- We can restrict client-side access by setting the HttpOnly flag. This reduces the likelihood of cross-site scripting (XSS) attacks on your application since most XSS attacks involve the use of malicious JS code.
  • Cookies are managed by the browser
    If cookie are mentioned as HttpOnly then they will automatically send to the API call by the browser automatically.
  • Cookie requires little storage
    Cookies use as little as 6 KB to store a simple user ID. Depending on what information you store in your cookie, you’ll transmit a minimal amount of bytes with every request.



There are some disadvantages of cookies as well, those are as follows - 

  • Cross-site request forgery attacks (XSRF or CSRF): CSRF attacks are only possible with cookie-based session handling. The SameSite attribute allows you to decide whether cookies should be sent to third-party apps using the Strict or Lax settings. A strict setting can prevent CSRF attacks, but it can also contribute to a poor browser experience for the user.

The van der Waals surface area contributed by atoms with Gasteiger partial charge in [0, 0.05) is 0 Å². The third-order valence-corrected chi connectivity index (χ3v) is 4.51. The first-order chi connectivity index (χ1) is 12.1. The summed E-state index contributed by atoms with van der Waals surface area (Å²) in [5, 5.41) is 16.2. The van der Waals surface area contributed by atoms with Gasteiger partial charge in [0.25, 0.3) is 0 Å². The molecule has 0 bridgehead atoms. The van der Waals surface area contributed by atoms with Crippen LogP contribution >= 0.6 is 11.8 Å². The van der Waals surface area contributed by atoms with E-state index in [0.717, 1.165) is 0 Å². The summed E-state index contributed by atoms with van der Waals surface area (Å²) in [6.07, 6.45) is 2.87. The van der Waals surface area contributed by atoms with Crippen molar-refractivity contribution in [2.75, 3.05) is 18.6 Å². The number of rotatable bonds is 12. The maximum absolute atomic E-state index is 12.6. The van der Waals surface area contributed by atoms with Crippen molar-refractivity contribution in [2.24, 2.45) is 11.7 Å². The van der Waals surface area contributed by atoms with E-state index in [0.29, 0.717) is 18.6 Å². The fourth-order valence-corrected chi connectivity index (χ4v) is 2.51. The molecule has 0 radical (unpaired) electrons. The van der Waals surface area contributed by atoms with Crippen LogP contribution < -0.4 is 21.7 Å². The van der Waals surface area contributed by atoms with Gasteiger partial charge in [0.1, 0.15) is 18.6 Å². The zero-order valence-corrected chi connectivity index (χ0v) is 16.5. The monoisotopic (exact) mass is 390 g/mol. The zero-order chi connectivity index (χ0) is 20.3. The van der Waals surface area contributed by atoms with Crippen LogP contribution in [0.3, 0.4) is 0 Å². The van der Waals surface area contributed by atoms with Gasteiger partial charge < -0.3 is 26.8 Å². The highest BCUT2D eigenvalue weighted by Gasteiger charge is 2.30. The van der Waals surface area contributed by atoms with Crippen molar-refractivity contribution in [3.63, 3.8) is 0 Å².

• Scaling issues: Since sessions are tied to a particular server, you can run into issues when scaling your application. In a load-balanced application, if a logged-in user is redirected to a new server, the existing session data is lost. To prevent this, sessions need to be stored in a shared database or cache. This increases the complexity of each interaction.
  • Not good for API authentication: APIs provide one-time resources for authenticated end-users and don’t need to keep track of user sessions. Cookies don’t work perfectly in this case, since they track and verify active sessions.

Cookies are only secure in an HTTPS connection. Enforcing the Secure flag ensures that cookies are only sent via an encrypted HTTPS connection. Use of HTTPS prevents disclosure of session ID in person-in-the-middle (MITM) attacks.

As noted earlier, cookies can be manipulated by client-side scripts (JavaScript). This can be prevented by using the HttpOnly flag.

Structured Token - JSON Web Token (JWT)


JSON Web Token (JWT) are stateless token, meaning the server doesn’t need to keep a record of the token. Each token is self-contained, holding the information needed for verification and identification on the server.